In many countries, people remember St. Patrick on the 17th of March. This vintage greeting card depicts an artist's interpretation of St. Patrick in his younger years. "Erin Go Bragh" is an Anglicized version of the Gaelic phrase Éirinn go Brách which means, in English, "Ireland Forever."
It is believed St. Patrick died in Downpatrick (in what is now Northern Ireland) on the 17th of March. The year is entirely uncertain, ranging (according to various sources) from 461 to 492. His religious feast day - commemorating the likely day of his death - became a modern secular holiday.
In 1766, ten years before Britain's colonies in America declared their independence, Irish immigrants held the first official St. Patrick's Day Parade in New York City. (An unofficial march was organized in 1762.)
Currently, people in some cities and towns dye their rivers and streams "green" to celebrate the day. Chicagoans even do that to the Chicago River.
People all over the world become “Irish for a day,” in honor of St. Patrick’s memory. Some individuals make pilgrimages, including to a place in Ireland which Patrick thought might be an earthly version of purgatory. Nothing, however, compares to festivities in Dublin where St. Patrick’s Festival lasts for days.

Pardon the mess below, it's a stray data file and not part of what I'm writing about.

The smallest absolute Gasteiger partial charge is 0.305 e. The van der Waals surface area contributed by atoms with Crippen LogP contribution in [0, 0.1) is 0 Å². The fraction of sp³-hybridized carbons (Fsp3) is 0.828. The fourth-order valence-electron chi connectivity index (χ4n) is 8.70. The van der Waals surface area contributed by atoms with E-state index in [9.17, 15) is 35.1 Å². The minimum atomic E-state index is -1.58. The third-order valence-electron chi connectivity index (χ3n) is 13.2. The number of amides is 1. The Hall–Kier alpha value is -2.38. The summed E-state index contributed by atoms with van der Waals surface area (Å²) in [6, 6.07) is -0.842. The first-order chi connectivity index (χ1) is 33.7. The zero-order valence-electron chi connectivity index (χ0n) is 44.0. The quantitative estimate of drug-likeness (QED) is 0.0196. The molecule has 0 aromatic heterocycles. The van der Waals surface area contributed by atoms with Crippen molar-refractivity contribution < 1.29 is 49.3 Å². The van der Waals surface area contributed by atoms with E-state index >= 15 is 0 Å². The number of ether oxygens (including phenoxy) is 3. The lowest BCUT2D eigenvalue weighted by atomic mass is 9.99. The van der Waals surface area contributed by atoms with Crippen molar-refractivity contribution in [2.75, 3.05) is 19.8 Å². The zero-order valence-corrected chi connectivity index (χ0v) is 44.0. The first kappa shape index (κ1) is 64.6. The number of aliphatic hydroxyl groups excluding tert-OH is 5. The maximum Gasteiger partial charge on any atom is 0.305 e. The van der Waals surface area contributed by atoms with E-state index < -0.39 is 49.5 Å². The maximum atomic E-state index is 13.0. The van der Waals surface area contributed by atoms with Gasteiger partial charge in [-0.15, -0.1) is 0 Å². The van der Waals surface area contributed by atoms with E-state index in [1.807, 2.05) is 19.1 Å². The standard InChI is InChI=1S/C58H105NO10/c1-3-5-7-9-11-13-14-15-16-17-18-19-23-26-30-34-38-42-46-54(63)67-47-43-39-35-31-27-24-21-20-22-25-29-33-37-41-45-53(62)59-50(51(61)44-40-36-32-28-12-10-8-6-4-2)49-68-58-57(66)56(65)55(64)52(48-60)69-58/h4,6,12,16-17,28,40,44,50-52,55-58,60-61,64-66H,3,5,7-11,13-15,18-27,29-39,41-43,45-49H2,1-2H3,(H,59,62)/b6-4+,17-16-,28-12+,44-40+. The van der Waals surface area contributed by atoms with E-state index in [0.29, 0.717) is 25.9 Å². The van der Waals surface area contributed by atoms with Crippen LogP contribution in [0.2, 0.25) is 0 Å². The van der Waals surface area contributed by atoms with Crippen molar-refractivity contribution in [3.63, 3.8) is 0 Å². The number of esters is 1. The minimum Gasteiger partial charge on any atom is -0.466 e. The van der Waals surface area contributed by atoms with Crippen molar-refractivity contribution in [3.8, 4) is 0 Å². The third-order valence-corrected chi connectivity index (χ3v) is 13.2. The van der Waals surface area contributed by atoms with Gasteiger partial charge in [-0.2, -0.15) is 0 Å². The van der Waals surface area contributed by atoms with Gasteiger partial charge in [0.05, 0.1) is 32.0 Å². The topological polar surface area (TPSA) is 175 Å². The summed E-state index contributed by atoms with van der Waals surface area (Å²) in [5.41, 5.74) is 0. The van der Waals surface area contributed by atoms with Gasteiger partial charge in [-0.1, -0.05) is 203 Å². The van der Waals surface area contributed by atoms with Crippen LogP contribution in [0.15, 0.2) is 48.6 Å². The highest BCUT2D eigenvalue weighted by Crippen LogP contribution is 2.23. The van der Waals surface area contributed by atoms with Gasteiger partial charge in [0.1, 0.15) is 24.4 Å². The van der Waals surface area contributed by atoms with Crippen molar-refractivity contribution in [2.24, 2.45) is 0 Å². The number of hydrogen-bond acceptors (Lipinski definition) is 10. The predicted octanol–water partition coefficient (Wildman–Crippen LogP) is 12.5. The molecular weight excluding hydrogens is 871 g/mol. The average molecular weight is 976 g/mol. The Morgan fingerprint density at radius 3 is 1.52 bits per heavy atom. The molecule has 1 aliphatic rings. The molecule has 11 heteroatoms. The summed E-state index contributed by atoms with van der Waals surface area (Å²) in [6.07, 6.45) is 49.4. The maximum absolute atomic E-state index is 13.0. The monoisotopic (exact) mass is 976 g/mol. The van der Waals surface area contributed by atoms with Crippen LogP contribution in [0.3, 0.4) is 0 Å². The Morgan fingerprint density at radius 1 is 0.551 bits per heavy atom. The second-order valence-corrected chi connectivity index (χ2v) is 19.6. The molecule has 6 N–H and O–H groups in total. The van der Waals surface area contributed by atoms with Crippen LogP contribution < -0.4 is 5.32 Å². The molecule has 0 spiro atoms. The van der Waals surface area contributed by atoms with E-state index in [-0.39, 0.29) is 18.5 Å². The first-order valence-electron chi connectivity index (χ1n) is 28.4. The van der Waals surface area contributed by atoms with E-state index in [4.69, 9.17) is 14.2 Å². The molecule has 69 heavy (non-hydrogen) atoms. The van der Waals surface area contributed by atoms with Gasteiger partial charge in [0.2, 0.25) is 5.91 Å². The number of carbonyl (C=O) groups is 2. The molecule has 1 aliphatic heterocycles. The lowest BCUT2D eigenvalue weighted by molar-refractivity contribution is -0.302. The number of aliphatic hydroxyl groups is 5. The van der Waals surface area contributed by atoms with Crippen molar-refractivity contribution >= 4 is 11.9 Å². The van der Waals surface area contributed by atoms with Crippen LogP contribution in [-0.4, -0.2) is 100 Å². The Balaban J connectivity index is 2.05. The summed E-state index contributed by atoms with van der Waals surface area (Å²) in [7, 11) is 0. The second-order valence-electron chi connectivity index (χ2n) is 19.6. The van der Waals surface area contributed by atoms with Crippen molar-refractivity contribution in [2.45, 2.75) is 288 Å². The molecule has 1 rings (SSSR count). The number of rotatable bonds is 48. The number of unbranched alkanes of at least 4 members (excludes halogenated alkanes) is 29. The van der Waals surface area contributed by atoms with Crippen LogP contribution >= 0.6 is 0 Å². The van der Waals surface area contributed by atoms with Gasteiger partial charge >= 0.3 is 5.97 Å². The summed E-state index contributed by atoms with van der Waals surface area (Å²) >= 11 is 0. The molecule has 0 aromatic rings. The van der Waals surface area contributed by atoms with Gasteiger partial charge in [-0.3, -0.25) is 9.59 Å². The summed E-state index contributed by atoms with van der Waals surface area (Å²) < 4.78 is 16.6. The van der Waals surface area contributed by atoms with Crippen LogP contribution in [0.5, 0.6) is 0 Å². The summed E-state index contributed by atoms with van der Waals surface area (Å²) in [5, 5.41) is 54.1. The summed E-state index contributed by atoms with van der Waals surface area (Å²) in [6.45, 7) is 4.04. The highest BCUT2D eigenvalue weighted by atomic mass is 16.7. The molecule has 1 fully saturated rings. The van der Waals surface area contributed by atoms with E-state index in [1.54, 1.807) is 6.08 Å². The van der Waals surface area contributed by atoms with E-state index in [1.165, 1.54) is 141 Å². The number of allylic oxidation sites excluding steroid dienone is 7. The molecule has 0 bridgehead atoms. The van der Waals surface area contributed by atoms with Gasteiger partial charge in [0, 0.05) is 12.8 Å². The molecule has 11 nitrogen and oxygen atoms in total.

St. Patrick left some words for those who remember him. Humble to the end, he credited himself with nothing, except being the receiver of God’s gifts and grace. He wished:
...that nobody shall ever ascribe to my ignorance any trivial thing that I achieved or may have expounded that was pleasing to God, but accept and truly believe that it would have been the gift of God. (The Confession of St. Patrick, point 62, available for online viewing at Readings in Church History, edited by Jonathan Marshall, at page 162.)
We close this story with a song St. Patrick may well have enjoyed, were he alive today. It is performed by someone who, like the saint himself, became far better known after death.
You’ll remember me ...
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